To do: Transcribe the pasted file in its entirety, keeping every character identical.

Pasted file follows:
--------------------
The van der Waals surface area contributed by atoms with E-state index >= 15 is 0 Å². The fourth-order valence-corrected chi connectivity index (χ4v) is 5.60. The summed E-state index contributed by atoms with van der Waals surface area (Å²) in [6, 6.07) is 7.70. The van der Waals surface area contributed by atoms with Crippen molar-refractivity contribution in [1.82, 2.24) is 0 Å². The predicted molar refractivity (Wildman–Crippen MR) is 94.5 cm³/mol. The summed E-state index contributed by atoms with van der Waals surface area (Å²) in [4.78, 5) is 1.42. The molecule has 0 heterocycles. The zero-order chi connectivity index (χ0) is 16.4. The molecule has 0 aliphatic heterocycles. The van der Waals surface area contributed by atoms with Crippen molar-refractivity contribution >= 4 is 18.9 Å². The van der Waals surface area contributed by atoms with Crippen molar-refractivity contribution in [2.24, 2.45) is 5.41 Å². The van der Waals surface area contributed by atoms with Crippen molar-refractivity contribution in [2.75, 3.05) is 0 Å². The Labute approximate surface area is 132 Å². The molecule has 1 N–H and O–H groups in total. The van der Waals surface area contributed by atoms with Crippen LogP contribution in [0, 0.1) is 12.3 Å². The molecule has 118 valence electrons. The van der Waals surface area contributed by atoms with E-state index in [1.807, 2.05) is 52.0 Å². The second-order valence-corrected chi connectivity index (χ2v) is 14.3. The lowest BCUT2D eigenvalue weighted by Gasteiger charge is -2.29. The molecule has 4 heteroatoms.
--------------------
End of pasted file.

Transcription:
The van der Waals surface area contributed by atoms with E-state index >= 15 is 0 Å². The fourth-order valence-corrected chi connectivity index (χ4v) is 5.60. The summed E-state index contributed by atoms with van der Waals surface area (Å²) in [6, 6.07) is 7.70. The van der Waals surface area contributed by atoms with Crippen molar-refractivity contribution in [1.82, 2.24) is 0 Å². The predicted molar refractivity (Wildman–Crippen MR) is 94.5 cm³/mol. The summed E-state index contributed by atoms with van der Waals surface area (Å²) in [4.78, 5) is 1.42. The molecule has 0 heterocycles. The zero-order chi connectivity index (χ0) is 16.4. The molecule has 0 aliphatic heterocycles. The van der Waals surface area contributed by atoms with Crippen molar-refractivity contribution >= 4 is 18.9 Å². The van der Waals surface area contributed by atoms with Crippen molar-refractivity contribution in [2.24, 2.45) is 5.41 Å². The van der Waals surface area contributed by atoms with Crippen molar-refractivity contribution in [2.75, 3.05) is 0 Å². The Labute approximate surface area is 132 Å². The molecule has 1 N–H and O–H groups in total. The van der Waals surface area contributed by atoms with Crippen LogP contribution in [0, 0.1) is 12.3 Å². The molecule has 118 valence electrons. The van der Waals surface area contributed by atoms with E-state index in [1.807, 2.05) is 52.0 Å². The second-order valence-corrected chi connectivity index (χ2v) is 14.3. The lowest BCUT2D eigenvalue weighted by Gasteiger charge is -2.29. The molecule has 4 heteroatoms.